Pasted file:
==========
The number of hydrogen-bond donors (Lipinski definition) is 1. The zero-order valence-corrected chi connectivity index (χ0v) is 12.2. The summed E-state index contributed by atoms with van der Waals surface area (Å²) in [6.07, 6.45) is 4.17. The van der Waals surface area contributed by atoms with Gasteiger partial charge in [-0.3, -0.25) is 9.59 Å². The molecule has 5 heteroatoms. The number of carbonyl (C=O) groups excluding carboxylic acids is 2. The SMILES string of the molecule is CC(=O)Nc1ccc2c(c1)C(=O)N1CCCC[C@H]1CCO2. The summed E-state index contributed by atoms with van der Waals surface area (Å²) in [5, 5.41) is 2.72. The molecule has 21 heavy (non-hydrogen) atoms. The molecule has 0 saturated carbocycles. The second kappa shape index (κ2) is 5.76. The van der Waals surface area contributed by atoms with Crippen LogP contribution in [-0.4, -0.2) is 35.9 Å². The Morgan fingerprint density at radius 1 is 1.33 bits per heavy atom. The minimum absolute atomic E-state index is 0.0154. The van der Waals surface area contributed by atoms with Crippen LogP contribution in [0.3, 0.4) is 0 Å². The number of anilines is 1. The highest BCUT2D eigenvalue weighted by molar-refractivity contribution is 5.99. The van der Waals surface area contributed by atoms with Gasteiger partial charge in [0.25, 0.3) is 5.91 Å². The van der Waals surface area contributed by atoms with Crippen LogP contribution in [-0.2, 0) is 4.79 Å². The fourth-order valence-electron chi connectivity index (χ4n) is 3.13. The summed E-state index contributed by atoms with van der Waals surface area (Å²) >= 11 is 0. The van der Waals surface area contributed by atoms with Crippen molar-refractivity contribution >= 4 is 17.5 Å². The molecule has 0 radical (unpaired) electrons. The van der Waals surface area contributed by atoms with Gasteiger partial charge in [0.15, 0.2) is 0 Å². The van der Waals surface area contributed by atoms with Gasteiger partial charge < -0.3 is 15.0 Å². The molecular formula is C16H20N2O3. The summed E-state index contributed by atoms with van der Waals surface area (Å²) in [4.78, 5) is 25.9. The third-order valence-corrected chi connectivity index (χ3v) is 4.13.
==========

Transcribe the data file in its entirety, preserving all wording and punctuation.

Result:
The number of hydrogen-bond donors (Lipinski definition) is 1. The zero-order valence-corrected chi connectivity index (χ0v) is 12.2. The summed E-state index contributed by atoms with van der Waals surface area (Å²) in [6.07, 6.45) is 4.17. The van der Waals surface area contributed by atoms with Gasteiger partial charge in [-0.3, -0.25) is 9.59 Å². The molecule has 5 heteroatoms. The number of carbonyl (C=O) groups excluding carboxylic acids is 2. The SMILES string of the molecule is CC(=O)Nc1ccc2c(c1)C(=O)N1CCCC[C@H]1CCO2. The summed E-state index contributed by atoms with van der Waals surface area (Å²) in [5, 5.41) is 2.72. The molecule has 21 heavy (non-hydrogen) atoms. The molecule has 0 saturated carbocycles. The second kappa shape index (κ2) is 5.76. The van der Waals surface area contributed by atoms with Crippen LogP contribution in [-0.4, -0.2) is 35.9 Å². The Morgan fingerprint density at radius 1 is 1.33 bits per heavy atom. The minimum absolute atomic E-state index is 0.0154. The van der Waals surface area contributed by atoms with Crippen LogP contribution in [0.3, 0.4) is 0 Å². The number of anilines is 1. The highest BCUT2D eigenvalue weighted by molar-refractivity contribution is 5.99. The van der Waals surface area contributed by atoms with Gasteiger partial charge in [0.25, 0.3) is 5.91 Å². The van der Waals surface area contributed by atoms with Crippen LogP contribution in [-0.2, 0) is 4.79 Å². The fourth-order valence-electron chi connectivity index (χ4n) is 3.13. The summed E-state index contributed by atoms with van der Waals surface area (Å²) >= 11 is 0. The van der Waals surface area contributed by atoms with Crippen molar-refractivity contribution >= 4 is 17.5 Å². The molecule has 0 radical (unpaired) electrons. The van der Waals surface area contributed by atoms with Gasteiger partial charge in [0.15, 0.2) is 0 Å². The van der Waals surface area contributed by atoms with Gasteiger partial charge < -0.3 is 15.0 Å². The molecular formula is C16H20N2O3. The summed E-state index contributed by atoms with van der Waals surface area (Å²) in [4.78, 5) is 25.9. The third-order valence-corrected chi connectivity index (χ3v) is 4.13.